A putative new idea for AI control; index here.

In a previous post, I talked about an AI operating only on a virtual world (ideas like this used to be popular, until it was realised the AI might still want to take control of the real world to affect the virtual world; however, with methods like indifference, we can guard against this much better).

I mentioned that the more of the AI's algorithm that existed in the virtual world, the better it was. But why not go the whole way? Some people at MIRI and other places are working on agents modelling themselves within the real world. Why not have the AI model itself as an agent inside the virtual world? We can quine to do this, for example.

Then all the restrictions on the AI - memory capacity, speed, available options - can be specified precisely, within the algorithm itself. It will only have the resources of the virtual world to achieve its goals, and this will be specified within it. We could define a "break" in the virtual world (ie any outside interference that the AI could cause, were it to hack us to affect its virtual world) as something that would penalise the AI's achievements, or simply as something impossible according to its model or beliefs. It would really be a case of "given these clear restrictions, find the best approach you can to achieve these goals in this specific world".

It would be idea if the AI's motives were not given in terms of achieving anything in the virtual world, but in terms of making the decisions that, subject to the given restrictions, were most likely to achieve something if the virtual world were run in its entirety. That way the AI wouldn't care if the virtual world were shut down or anything similar. It should only seek to self modify in way that makes sense within the world, and understand itself existing completely within these limitations.

Of course, this would ideally require flawless implementation of the code; we don't want bugs developing in the virtual world that point to real world effects (unless we're really confident we have properly coded the "care only about the what would happen in the virtual world, not what actually does happen).

Any thoughts on this idea?


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I have thought about something similar with respect to an oracle AI. You program it to try to answer the question assuming no new inputs and everything works to spec. Since spec doesn't include things like the AI escaping and converting the world to computronium to deliver the answer to the box, it won't bother trying that.

I kind of feel like anything short of friendly AI is living on borrowed time. Sure the AI won't take over the world to convert it to paperclips, but that won't stop some idiot from asking it how to make paperclips. I suppose it could still be helpful. It could at the very least confirm that AIs are dangerous and get people to worry about them. But people might be too quick to ask for something that they'd say is a good idea after asking about it for a while or something like that.

I kind of feel like anything short of friendly AI is living on borrowed time. Sure the AI won't take over the world to convert it to paperclips, but that won't stop some idiot from asking it how to make paperclips.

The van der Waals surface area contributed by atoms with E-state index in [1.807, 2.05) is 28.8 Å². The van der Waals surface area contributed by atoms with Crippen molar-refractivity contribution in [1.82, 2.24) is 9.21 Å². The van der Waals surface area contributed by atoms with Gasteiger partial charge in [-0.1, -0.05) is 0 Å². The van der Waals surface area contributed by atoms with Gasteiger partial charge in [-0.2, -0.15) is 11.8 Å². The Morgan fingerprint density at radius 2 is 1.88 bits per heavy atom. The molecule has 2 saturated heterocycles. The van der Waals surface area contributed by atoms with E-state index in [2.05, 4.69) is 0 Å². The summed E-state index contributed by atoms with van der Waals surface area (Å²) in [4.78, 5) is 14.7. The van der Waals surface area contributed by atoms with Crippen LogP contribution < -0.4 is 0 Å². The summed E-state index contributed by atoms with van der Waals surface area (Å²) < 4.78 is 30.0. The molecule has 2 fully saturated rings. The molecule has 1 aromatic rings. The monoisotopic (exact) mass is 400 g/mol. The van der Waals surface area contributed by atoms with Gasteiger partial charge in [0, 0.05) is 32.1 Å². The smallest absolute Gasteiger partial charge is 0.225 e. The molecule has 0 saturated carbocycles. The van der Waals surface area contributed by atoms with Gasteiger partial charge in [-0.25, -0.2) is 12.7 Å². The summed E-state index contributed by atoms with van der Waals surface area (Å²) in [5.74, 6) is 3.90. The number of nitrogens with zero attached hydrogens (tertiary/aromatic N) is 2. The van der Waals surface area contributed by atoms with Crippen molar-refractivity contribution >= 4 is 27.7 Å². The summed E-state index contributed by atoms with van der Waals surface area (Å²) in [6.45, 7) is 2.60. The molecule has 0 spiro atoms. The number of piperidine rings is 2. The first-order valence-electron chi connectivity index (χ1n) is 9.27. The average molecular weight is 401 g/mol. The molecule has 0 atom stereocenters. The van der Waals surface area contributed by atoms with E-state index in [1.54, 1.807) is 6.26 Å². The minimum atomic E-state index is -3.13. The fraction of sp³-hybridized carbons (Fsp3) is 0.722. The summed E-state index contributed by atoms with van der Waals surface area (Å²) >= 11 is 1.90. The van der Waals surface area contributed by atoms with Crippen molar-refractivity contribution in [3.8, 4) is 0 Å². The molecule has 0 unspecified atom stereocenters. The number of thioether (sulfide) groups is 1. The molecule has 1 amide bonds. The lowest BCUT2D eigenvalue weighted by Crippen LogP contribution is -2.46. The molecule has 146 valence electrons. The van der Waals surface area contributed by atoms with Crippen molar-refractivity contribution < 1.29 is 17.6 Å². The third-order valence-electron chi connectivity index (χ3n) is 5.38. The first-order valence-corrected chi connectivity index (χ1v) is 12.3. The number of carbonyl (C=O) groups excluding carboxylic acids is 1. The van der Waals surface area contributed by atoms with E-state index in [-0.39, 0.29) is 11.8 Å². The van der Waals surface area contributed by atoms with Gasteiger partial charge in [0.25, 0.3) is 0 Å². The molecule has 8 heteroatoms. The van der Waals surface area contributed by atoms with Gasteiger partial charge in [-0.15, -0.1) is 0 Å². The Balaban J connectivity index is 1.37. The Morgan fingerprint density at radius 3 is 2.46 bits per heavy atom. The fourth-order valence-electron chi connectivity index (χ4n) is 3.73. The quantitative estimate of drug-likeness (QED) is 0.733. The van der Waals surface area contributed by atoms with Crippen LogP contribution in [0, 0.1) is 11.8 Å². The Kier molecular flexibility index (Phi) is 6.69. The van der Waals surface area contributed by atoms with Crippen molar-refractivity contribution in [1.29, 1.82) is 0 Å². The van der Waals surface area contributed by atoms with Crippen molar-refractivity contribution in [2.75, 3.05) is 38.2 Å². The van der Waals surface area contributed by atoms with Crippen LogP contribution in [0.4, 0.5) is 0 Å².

I agree with this. Working on "how can we safely use a powerful optimization process to cure cancer" (where "cure cancer" stands for some technical problem that we can clearly define, as opposed to the sort of fuzzy philosophical problems involved in building FAI) does not seem like the highest value for one's time. Once such a powerful optimization process exists, there is only a very limited amount of time before, as you say, some idiot tries to use it in an unsafe way. How much does it really help the world to get a cure for cancer during this time?

Once AI exists, in the public, it isn't containable. Even if we can box it, someone will build it without a box. Or like you said, ask it how to make as many paperclips as possible.

But if we get to AI first, and we figure out how to box it and get it to do useful work, then we can use it to help solve FAI. Maybe. You could ask it questions like "how do I build a stable self improving agent" or "what's the best way to solve the value loading problem", etc.

You would need some assurance that the AI would not try to manipulate the output. That's the hard part, but it might be doable. And it may be restricted to only certain kinds of questions, but that's still very useful.

Once AI exists, in the public, it isn't containable.

You mean like the knowledge of how it was made is public and anyone can do it? Definitely not. But if you keep it all proprietary it might be possible to contain.

But if we get to AI first, and we figure out how to box it and get it to do useful work, then we can use it to help solve FAI. Maybe.

I suppose what we should do is figure out how to make friendly AI, figure out how to create boxed AI, and then build an AI that's probably friendly and probably boxed, and it's more likely that everything won't go horribly wrong.

You would need some assurance that the AI would not try to manipulate the output.

Manipulate it to do what? The idea behind mine is that the AI only cares about answering the questions you pose it given that it has no inputs and everything operates to spec. I suppose it might try to do things to guarantee that it operates to spec, but it's supposed to be assuming that.

I greatly dislike the term "friendly AI". The mechanisms behind "friendly AI" have nothing to do with friendship or mutual benefit. It would be more accurate to call it "slave AI".

I prefer term "Safe AI" as it more self explaining for the outsider.